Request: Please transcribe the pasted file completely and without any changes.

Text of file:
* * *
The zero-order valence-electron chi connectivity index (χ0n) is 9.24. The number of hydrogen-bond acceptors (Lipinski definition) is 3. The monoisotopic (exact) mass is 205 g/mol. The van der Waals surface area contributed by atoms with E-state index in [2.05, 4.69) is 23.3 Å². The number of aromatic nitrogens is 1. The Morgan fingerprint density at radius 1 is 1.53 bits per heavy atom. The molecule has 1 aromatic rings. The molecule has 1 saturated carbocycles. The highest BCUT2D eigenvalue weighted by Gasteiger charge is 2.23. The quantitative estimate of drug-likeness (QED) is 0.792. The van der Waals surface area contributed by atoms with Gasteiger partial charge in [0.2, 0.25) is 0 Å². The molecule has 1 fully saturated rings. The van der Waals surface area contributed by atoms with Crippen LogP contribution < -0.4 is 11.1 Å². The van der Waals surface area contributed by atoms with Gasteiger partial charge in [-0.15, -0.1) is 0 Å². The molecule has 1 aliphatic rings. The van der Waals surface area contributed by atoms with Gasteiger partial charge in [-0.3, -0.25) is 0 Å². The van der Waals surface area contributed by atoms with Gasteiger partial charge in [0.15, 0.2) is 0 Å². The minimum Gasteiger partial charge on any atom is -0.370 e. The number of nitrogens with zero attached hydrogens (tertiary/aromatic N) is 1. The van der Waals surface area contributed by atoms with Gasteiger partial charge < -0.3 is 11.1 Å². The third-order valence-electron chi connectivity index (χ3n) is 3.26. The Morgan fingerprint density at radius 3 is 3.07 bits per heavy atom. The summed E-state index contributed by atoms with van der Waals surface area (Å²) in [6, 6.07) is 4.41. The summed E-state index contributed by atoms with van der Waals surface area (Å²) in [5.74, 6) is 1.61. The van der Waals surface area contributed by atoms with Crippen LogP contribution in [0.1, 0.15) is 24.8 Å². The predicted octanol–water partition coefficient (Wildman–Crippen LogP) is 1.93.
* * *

The zero-order valence-electron chi connectivity index (χ0n) is 9.24. The number of hydrogen-bond acceptors (Lipinski definition) is 3. The monoisotopic (exact) mass is 205 g/mol. The van der Waals surface area contributed by atoms with E-state index in [2.05, 4.69) is 23.3 Å². The number of aromatic nitrogens is 1. The Morgan fingerprint density at radius 1 is 1.53 bits per heavy atom. The molecule has 1 aromatic rings. The molecule has 1 saturated carbocycles. The highest BCUT2D eigenvalue weighted by Gasteiger charge is 2.23. The quantitative estimate of drug-likeness (QED) is 0.792. The van der Waals surface area contributed by atoms with Gasteiger partial charge in [0.2, 0.25) is 0 Å². The molecule has 1 fully saturated rings. The van der Waals surface area contributed by atoms with Crippen LogP contribution < -0.4 is 11.1 Å². The van der Waals surface area contributed by atoms with Gasteiger partial charge in [-0.15, -0.1) is 0 Å². The molecule has 1 aliphatic rings. The van der Waals surface area contributed by atoms with Gasteiger partial charge in [-0.3, -0.25) is 0 Å². The van der Waals surface area contributed by atoms with Gasteiger partial charge in [0.15, 0.2) is 0 Å². The minimum Gasteiger partial charge on any atom is -0.370 e. The number of nitrogens with zero attached hydrogens (tertiary/aromatic N) is 1. The van der Waals surface area contributed by atoms with Gasteiger partial charge < -0.3 is 11.1 Å². The third-order valence-electron chi connectivity index (χ3n) is 3.26. The Morgan fingerprint density at radius 3 is 3.07 bits per heavy atom. The summed E-state index contributed by atoms with van der Waals surface area (Å²) in [6, 6.07) is 4.41. The summed E-state index contributed by atoms with van der Waals surface area (Å²) in [5.74, 6) is 1.61. The van der Waals surface area contributed by atoms with Crippen LogP contribution in [0.1, 0.15) is 24.8 Å². The predicted octanol–water partition coefficient (Wildman–Crippen LogP) is 1.93.